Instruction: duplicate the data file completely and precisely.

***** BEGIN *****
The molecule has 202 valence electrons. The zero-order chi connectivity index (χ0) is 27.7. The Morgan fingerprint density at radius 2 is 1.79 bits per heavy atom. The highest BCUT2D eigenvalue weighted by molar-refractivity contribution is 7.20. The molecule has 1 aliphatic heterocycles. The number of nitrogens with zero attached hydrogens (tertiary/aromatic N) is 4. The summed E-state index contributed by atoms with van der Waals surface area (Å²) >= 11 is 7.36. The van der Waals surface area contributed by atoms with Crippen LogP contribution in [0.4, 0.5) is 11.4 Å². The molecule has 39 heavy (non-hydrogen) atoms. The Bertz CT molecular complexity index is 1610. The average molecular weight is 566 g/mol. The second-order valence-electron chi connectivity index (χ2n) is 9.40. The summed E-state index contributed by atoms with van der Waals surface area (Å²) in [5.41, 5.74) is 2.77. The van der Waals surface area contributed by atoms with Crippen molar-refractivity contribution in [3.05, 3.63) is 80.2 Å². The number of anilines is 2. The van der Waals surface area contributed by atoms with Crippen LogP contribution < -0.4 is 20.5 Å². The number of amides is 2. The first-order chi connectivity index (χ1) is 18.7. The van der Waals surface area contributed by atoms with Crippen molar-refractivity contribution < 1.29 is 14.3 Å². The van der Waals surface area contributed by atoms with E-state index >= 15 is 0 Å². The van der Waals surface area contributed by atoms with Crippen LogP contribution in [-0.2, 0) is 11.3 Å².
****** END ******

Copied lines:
The molecule has 202 valence electrons. The zero-order chi connectivity index (χ0) is 27.7. The Morgan fingerprint density at radius 2 is 1.79 bits per heavy atom. The highest BCUT2D eigenvalue weighted by molar-refractivity contribution is 7.20. The molecule has 1 aliphatic heterocycles. The number of nitrogens with zero attached hydrogens (tertiary/aromatic N) is 4. The summed E-state index contributed by atoms with van der Waals surface area (Å²) >= 11 is 7.36. The van der Waals surface area contributed by atoms with Crippen LogP contribution in [0.4, 0.5) is 11.4 Å². The molecule has 39 heavy (non-hydrogen) atoms. The Bertz CT molecular complexity index is 1610. The average molecular weight is 566 g/mol. The second-order valence-electron chi connectivity index (χ2n) is 9.40. The summed E-state index contributed by atoms with van der Waals surface area (Å²) in [5.41, 5.74) is 2.77. The van der Waals surface area contributed by atoms with Crippen molar-refractivity contribution in [3.05, 3.63) is 80.2 Å². The number of anilines is 2. The van der Waals surface area contributed by atoms with Crippen LogP contribution < -0.4 is 20.5 Å². The number of amides is 2. The first-order chi connectivity index (χ1) is 18.7. The van der Waals surface area contributed by atoms with Crippen molar-refractivity contribution < 1.29 is 14.3 Å². The van der Waals surface area contributed by atoms with E-state index >= 15 is 0 Å². The van der Waals surface area contributed by atoms with Crippen LogP contribution in [-0.2, 0) is 11.3 Å².